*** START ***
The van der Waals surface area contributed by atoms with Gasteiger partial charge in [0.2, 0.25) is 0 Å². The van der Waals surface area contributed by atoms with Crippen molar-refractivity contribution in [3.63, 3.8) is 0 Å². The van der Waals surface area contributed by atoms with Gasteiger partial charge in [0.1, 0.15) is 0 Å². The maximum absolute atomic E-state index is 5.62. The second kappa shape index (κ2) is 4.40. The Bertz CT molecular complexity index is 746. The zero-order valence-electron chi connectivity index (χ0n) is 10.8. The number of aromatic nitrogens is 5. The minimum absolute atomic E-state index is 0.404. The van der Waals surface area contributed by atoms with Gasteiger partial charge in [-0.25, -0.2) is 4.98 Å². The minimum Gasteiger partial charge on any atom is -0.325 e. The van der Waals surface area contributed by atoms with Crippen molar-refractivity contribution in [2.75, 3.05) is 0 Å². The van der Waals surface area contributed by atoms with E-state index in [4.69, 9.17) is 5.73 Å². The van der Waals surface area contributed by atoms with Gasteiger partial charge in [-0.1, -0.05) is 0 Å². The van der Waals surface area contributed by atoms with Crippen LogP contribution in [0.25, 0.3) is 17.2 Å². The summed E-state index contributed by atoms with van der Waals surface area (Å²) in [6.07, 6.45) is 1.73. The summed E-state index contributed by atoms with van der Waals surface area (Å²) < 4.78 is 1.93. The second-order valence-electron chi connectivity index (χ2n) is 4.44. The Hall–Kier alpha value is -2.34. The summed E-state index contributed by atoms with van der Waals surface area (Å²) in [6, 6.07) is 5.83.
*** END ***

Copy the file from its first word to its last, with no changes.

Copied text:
The van der Waals surface area contributed by atoms with Gasteiger partial charge in [0.2, 0.25) is 0 Å². The van der Waals surface area contributed by atoms with Crippen molar-refractivity contribution in [3.63, 3.8) is 0 Å². The van der Waals surface area contributed by atoms with Gasteiger partial charge in [0.1, 0.15) is 0 Å². The maximum absolute atomic E-state index is 5.62. The second kappa shape index (κ2) is 4.40. The Bertz CT molecular complexity index is 746. The zero-order valence-electron chi connectivity index (χ0n) is 10.8. The number of aromatic nitrogens is 5. The minimum absolute atomic E-state index is 0.404. The van der Waals surface area contributed by atoms with Gasteiger partial charge in [-0.25, -0.2) is 4.98 Å². The minimum Gasteiger partial charge on any atom is -0.325 e. The van der Waals surface area contributed by atoms with Crippen molar-refractivity contribution in [2.75, 3.05) is 0 Å². The van der Waals surface area contributed by atoms with E-state index in [4.69, 9.17) is 5.73 Å². The van der Waals surface area contributed by atoms with Gasteiger partial charge in [-0.1, -0.05) is 0 Å². The van der Waals surface area contributed by atoms with Crippen LogP contribution in [0.25, 0.3) is 17.2 Å². The summed E-state index contributed by atoms with van der Waals surface area (Å²) in [6.07, 6.45) is 1.73. The summed E-state index contributed by atoms with van der Waals surface area (Å²) < 4.78 is 1.93. The second-order valence-electron chi connectivity index (χ2n) is 4.44. The Hall–Kier alpha value is -2.34. The summed E-state index contributed by atoms with van der Waals surface area (Å²) in [6, 6.07) is 5.83.